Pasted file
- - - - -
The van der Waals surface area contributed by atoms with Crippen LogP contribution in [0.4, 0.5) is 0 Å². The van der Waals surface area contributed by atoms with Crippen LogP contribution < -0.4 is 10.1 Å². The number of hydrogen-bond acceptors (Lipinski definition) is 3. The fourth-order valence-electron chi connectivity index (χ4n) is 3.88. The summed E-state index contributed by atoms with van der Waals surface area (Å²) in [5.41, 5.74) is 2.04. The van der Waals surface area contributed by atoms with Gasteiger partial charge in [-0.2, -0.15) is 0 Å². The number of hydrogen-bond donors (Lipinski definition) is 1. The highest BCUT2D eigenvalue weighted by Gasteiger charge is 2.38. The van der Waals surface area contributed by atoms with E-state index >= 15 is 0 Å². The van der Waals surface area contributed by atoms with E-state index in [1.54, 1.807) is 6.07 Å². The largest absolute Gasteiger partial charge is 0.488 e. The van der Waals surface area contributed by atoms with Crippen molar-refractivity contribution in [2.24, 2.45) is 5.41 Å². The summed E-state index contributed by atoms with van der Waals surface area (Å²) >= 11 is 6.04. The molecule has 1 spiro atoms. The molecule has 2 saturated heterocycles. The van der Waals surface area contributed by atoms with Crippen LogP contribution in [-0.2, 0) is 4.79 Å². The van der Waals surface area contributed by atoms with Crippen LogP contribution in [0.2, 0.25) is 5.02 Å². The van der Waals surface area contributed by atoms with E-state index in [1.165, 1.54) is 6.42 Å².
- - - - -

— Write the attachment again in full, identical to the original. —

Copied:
The van der Waals surface area contributed by atoms with Crippen LogP contribution in [0.4, 0.5) is 0 Å². The van der Waals surface area contributed by atoms with Crippen LogP contribution < -0.4 is 10.1 Å². The number of hydrogen-bond acceptors (Lipinski definition) is 3. The fourth-order valence-electron chi connectivity index (χ4n) is 3.88. The summed E-state index contributed by atoms with van der Waals surface area (Å²) in [5.41, 5.74) is 2.04. The van der Waals surface area contributed by atoms with Gasteiger partial charge in [-0.2, -0.15) is 0 Å². The number of hydrogen-bond donors (Lipinski definition) is 1. The highest BCUT2D eigenvalue weighted by Gasteiger charge is 2.38. The van der Waals surface area contributed by atoms with E-state index >= 15 is 0 Å². The van der Waals surface area contributed by atoms with E-state index in [1.54, 1.807) is 6.07 Å². The largest absolute Gasteiger partial charge is 0.488 e. The van der Waals surface area contributed by atoms with Crippen molar-refractivity contribution in [2.24, 2.45) is 5.41 Å². The summed E-state index contributed by atoms with van der Waals surface area (Å²) >= 11 is 6.04. The molecule has 1 spiro atoms. The molecule has 2 saturated heterocycles. The van der Waals surface area contributed by atoms with Crippen LogP contribution in [-0.2, 0) is 4.79 Å². The van der Waals surface area contributed by atoms with Crippen LogP contribution in [0.2, 0.25) is 5.02 Å². The van der Waals surface area contributed by atoms with E-state index in [1.165, 1.54) is 6.42 Å².